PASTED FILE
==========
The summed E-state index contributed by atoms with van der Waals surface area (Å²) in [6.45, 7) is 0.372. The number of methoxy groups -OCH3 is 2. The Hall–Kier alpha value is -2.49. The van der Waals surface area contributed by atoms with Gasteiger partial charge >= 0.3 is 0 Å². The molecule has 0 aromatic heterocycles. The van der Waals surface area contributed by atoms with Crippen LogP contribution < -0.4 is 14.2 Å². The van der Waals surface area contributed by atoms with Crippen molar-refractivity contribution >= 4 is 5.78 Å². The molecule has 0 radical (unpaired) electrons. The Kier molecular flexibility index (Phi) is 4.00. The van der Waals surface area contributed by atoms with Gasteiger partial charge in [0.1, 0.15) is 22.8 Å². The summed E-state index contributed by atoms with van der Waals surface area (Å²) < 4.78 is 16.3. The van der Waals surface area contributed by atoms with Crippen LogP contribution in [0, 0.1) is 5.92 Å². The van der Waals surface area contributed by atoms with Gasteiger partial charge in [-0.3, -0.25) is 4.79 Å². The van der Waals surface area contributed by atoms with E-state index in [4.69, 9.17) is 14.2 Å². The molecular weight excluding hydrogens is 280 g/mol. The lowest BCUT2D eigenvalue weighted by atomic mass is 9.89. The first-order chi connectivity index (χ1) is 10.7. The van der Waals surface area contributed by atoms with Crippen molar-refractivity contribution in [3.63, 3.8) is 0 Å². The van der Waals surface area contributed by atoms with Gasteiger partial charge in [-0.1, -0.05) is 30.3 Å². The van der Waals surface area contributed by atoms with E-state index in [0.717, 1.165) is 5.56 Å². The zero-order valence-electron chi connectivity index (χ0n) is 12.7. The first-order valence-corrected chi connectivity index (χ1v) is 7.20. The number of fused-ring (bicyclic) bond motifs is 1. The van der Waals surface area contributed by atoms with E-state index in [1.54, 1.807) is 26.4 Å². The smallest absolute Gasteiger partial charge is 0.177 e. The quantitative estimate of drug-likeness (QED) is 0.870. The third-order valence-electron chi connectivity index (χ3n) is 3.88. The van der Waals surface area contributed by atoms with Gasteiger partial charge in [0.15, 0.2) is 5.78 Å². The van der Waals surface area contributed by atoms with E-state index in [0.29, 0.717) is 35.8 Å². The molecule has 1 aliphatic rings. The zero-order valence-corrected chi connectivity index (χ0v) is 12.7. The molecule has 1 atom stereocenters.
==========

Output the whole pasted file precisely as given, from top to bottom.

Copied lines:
The summed E-state index contributed by atoms with van der Waals surface area (Å²) in [6.45, 7) is 0.372. The number of methoxy groups -OCH3 is 2. The Hall–Kier alpha value is -2.49. The van der Waals surface area contributed by atoms with Gasteiger partial charge >= 0.3 is 0 Å². The molecule has 0 aromatic heterocycles. The van der Waals surface area contributed by atoms with Crippen LogP contribution < -0.4 is 14.2 Å². The van der Waals surface area contributed by atoms with Crippen molar-refractivity contribution >= 4 is 5.78 Å². The molecule has 0 radical (unpaired) electrons. The Kier molecular flexibility index (Phi) is 4.00. The van der Waals surface area contributed by atoms with Gasteiger partial charge in [0.1, 0.15) is 22.8 Å². The summed E-state index contributed by atoms with van der Waals surface area (Å²) < 4.78 is 16.3. The van der Waals surface area contributed by atoms with Crippen LogP contribution in [0, 0.1) is 5.92 Å². The van der Waals surface area contributed by atoms with Gasteiger partial charge in [-0.3, -0.25) is 4.79 Å². The van der Waals surface area contributed by atoms with E-state index in [4.69, 9.17) is 14.2 Å². The molecular weight excluding hydrogens is 280 g/mol. The lowest BCUT2D eigenvalue weighted by atomic mass is 9.89. The first-order chi connectivity index (χ1) is 10.7. The van der Waals surface area contributed by atoms with Crippen molar-refractivity contribution in [3.63, 3.8) is 0 Å². The van der Waals surface area contributed by atoms with Gasteiger partial charge in [-0.1, -0.05) is 30.3 Å². The van der Waals surface area contributed by atoms with E-state index in [0.717, 1.165) is 5.56 Å². The zero-order valence-electron chi connectivity index (χ0n) is 12.7. The first-order valence-corrected chi connectivity index (χ1v) is 7.20. The number of fused-ring (bicyclic) bond motifs is 1. The van der Waals surface area contributed by atoms with E-state index in [1.54, 1.807) is 26.4 Å². The smallest absolute Gasteiger partial charge is 0.177 e. The quantitative estimate of drug-likeness (QED) is 0.870. The third-order valence-electron chi connectivity index (χ3n) is 3.88. The van der Waals surface area contributed by atoms with Gasteiger partial charge in [0.15, 0.2) is 5.78 Å². The van der Waals surface area contributed by atoms with E-state index in [0.29, 0.717) is 35.8 Å². The molecule has 1 aliphatic rings. The zero-order valence-corrected chi connectivity index (χ0v) is 12.7. The molecule has 1 atom stereocenters.